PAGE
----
Chalus v. Decatur Country Club, Inc.

Decision Date11 October 1996
Citation686 So.2d 278
PartiesDorothy CHALUS v. DECATUR COUNTRY CLUB, INC. 2951043.
CourtAlabama Court of Civil Appeals

Vernon H. Padgett, Cullman, for appellant.

John S. Key and Jenny L. McLeroy of Eyster, Key, Tubb, Weaver & Roth, Decatur, for appellee.

ROBERTSON, Presiding Judge.

Dorothy Chalus filed a complaint against her former employer, Decatur Country Club, Inc., in the Morgan County Circuit Court, alleging retaliatory discharge. Chalus sought compensatory and punitive damages, interest, and costs.

After Chalus had presented her case at trial, the Country Club moved for a directed verdict. The trial court directed a verdict in favor of the Country Club. The trial court found that Chalus had established a prima facie case of retaliatory discharge, but that the Country Club had "proffer[ed] a legitimate business reason for [Chalus's] discharge: budget cutbacks resulting from less than anticipated revenue that required a decrease in the number of kitchen employees on [Chalus's] shift."

Chalus appeals, raising one issue: whether the trial court erred in directing a verdict in favor of the Country Club.

Our supreme court has held:

"A directed verdict is proper (1) where the nonmoving party has failed to present substantial evidence regarding some element essential to his claim, or (2) where there is no disputed issue of fact upon which reasonable persons could differ. Rule 50(a), Ala.R.Civ.P.; John R. Cowley & Bros., Inc. v. Brown, 569 So.2d 375, 376 (Ala.1990); Koch v. State Farm Fire & Cas. Co., 565 So.2d 226, 228 (Ala.1990); Dobbs v. Alabama Power Co., 549 So.2d 35, 36 (Ala.1989)....

"Whether the trial court erred in denying Driver's directed verdict motion 'is tested by a purely objective determination of whether the party having the burden of proof has produced [sufficient] evidence [to create a factual dispute] requiring resolution by the jury.' Ex parte Oliver, 532 So.2d 627, 628 (Ala.1988). Because the trial court's ruling on a directed verdict motion is based on an objective standard, and, thus, is not discretionary, review of such a ruling on appeal is de novo. Otis Elevator of Gadsden, Inc. v. Scott, 586 So.2d 200, 203 (Ala.1991), citing King Mines Resort, Inc. v. Malachi Mining & Minerals, Inc., 518 So.2d 714 (Ala.1987). Additionally, in reviewing the ruling on a motion for a directed verdict, this Court must view all the evidence in a light most favorable to the nonmovant and must entertain such reasonable evidentiary inferences as the jury would have been free to draw. Wadsworth v. Yancey Bros. Co., 423 So.2d 1343, 1345 (Ala.1982)."

Driver v. National Security Fire & Casualty Co., 658 So.2d 390, 392 (Ala.1995).

"[A]n employee may establish a prima facie case of retaliatory discharge by proving that he was 'terminated' because he sought to recover worker's compensation benefits, which would be an impermissible reason." Twilley v. Daubert Coated Products, Inc., 536 So.2d 1364, 1369 (Ala.1988). The burden then shifts to the employer to come forward with evidence that the employee was terminated for a legitimate reason, whereupon the employee must prove that the reason was not true, but a pretext for an otherwise impermissible termination. Id.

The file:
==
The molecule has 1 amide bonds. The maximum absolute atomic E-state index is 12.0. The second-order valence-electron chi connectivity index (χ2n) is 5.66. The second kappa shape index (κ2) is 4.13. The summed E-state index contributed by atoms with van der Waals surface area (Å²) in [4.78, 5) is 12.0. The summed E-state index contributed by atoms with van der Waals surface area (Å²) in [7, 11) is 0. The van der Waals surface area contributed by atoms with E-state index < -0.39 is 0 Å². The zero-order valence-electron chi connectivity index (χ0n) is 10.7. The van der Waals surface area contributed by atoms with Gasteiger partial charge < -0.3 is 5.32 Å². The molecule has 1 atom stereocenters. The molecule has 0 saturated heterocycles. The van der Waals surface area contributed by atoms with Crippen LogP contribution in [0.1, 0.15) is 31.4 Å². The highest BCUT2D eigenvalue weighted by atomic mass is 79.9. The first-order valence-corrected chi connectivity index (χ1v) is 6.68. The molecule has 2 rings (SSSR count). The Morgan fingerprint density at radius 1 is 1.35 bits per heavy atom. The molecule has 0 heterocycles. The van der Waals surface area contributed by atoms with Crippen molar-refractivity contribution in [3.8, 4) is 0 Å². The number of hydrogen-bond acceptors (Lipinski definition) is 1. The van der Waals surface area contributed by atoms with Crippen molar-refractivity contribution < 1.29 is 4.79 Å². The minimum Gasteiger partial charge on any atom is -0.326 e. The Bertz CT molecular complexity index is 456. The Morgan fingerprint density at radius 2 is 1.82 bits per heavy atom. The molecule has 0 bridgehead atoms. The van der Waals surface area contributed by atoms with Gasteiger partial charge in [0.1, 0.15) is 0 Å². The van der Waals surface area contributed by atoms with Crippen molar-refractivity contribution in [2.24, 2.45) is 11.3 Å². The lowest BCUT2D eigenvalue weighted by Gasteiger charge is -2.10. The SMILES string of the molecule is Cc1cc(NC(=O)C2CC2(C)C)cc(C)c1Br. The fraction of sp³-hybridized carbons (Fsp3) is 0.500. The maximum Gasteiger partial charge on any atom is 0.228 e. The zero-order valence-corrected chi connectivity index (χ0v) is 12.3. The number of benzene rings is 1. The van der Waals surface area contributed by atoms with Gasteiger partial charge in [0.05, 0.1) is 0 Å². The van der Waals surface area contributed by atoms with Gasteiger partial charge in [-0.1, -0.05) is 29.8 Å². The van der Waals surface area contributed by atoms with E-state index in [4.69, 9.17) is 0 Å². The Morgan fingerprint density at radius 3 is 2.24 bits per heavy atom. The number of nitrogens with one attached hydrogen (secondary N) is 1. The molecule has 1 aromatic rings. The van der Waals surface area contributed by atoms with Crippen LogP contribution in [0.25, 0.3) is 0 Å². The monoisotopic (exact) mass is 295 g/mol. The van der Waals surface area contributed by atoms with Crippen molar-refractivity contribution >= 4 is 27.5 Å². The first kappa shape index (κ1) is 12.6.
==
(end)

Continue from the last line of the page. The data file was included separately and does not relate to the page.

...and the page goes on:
The record reveals the following facts. Chalus began working for the Country Club as a day-shift grill cook on January 18, 1994. On March 25, 1994, Chalus was injured when the pastry cook took a rack out of the oven that subsequently fell on Chalus's leg. Chalus reported her injury to the Country Club's "front office." On April 18, 1994, Chalus returned to her doctor, who released her to return to work the next day.

Chalus returned to work on April 19, 1994, and shortly after her shift began Chef Ronald Eugene Casey saw her working and expressed his surprise at seeing her. Casey told Chalus "we must talk"; shortly thereafter, Chalus was called into Casey's office, where Casey and Carol Bradford, the Country Club's general manager, were waiting for her. Bradford told Chalus that she was being "let go" because of "budget cuts." Chalus testified that she asked Bradford and Casey if they were going to call her back to work when business picked up, and that in response Casey shook his head and said, "I don't like doing this," and she said that Bradford told her she could draw unemployment compensation. Chalus requested a letter stating that she would be called back to work when business picked up; Bradford prepared and signed a letter to that effect.

Chalus was never contacted by the Country Club after April 19, 1994; however, Chalus later learned that the Country Club had hired new workers. She testified that she was not called about any job openings and that she would have accepted a job in the snack bar, a job as a waitress, or any other job because, at that time, she was the sole supporter of her husband and their two sons. Chalus looked for work at TCI in Huntsville; Amoco in Huntsville; Bradford Health Services in Madison; Decatur General Hospital; Huntsville Hospital; and several grocery stores, but she was unable to find work.

Casey testified that he is the executive chef at the Country Club and that he is in charge of all aspects of the food operation at the Country Club. He testified that the Country Club has a...

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